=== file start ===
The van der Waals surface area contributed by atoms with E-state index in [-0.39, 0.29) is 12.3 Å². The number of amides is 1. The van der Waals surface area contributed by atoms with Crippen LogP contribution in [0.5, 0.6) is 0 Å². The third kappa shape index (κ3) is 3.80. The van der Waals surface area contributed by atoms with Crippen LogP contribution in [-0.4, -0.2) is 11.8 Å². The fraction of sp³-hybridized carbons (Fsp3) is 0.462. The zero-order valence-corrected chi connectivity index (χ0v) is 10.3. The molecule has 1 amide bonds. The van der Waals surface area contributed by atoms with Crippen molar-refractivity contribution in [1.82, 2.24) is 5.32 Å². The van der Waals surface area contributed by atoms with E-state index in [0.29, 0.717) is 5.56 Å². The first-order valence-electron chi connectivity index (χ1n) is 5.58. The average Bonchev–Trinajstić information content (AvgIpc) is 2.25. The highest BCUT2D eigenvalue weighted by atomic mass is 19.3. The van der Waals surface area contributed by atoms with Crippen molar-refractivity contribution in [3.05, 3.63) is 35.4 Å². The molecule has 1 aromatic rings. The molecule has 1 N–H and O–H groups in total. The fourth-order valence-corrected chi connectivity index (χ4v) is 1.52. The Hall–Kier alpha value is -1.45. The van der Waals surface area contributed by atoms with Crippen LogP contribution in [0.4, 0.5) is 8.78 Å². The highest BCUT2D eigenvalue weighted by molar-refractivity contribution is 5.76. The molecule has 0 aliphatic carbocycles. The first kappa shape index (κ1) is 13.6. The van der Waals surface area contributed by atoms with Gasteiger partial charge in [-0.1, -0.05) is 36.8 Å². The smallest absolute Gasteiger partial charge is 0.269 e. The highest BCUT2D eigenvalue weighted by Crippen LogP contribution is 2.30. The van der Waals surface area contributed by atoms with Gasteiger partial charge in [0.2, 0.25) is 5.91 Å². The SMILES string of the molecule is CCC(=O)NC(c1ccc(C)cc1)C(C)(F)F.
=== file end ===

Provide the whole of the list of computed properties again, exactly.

The van der Waals surface area contributed by atoms with E-state index in [-0.39, 0.29) is 12.3 Å². The number of amides is 1. The van der Waals surface area contributed by atoms with Crippen LogP contribution in [0.5, 0.6) is 0 Å². The third kappa shape index (κ3) is 3.80. The van der Waals surface area contributed by atoms with Crippen LogP contribution in [-0.4, -0.2) is 11.8 Å². The fraction of sp³-hybridized carbons (Fsp3) is 0.462. The zero-order valence-corrected chi connectivity index (χ0v) is 10.3. The molecule has 1 amide bonds. The van der Waals surface area contributed by atoms with Crippen molar-refractivity contribution in [1.82, 2.24) is 5.32 Å². The van der Waals surface area contributed by atoms with E-state index in [0.29, 0.717) is 5.56 Å². The first-order valence-electron chi connectivity index (χ1n) is 5.58. The average Bonchev–Trinajstić information content (AvgIpc) is 2.25. The highest BCUT2D eigenvalue weighted by atomic mass is 19.3. The van der Waals surface area contributed by atoms with Crippen molar-refractivity contribution in [3.05, 3.63) is 35.4 Å². The molecule has 1 aromatic rings. The molecule has 1 N–H and O–H groups in total. The fourth-order valence-corrected chi connectivity index (χ4v) is 1.52. The Hall–Kier alpha value is -1.45. The van der Waals surface area contributed by atoms with Crippen LogP contribution in [0.4, 0.5) is 8.78 Å². The highest BCUT2D eigenvalue weighted by molar-refractivity contribution is 5.76. The molecule has 0 aliphatic carbocycles. The first kappa shape index (κ1) is 13.6. The van der Waals surface area contributed by atoms with Gasteiger partial charge in [-0.1, -0.05) is 36.8 Å². The smallest absolute Gasteiger partial charge is 0.269 e. The highest BCUT2D eigenvalue weighted by Crippen LogP contribution is 2.30. The van der Waals surface area contributed by atoms with Gasteiger partial charge in [0.2, 0.25) is 5.91 Å². The SMILES string of the molecule is CCC(=O)NC(c1ccc(C)cc1)C(C)(F)F.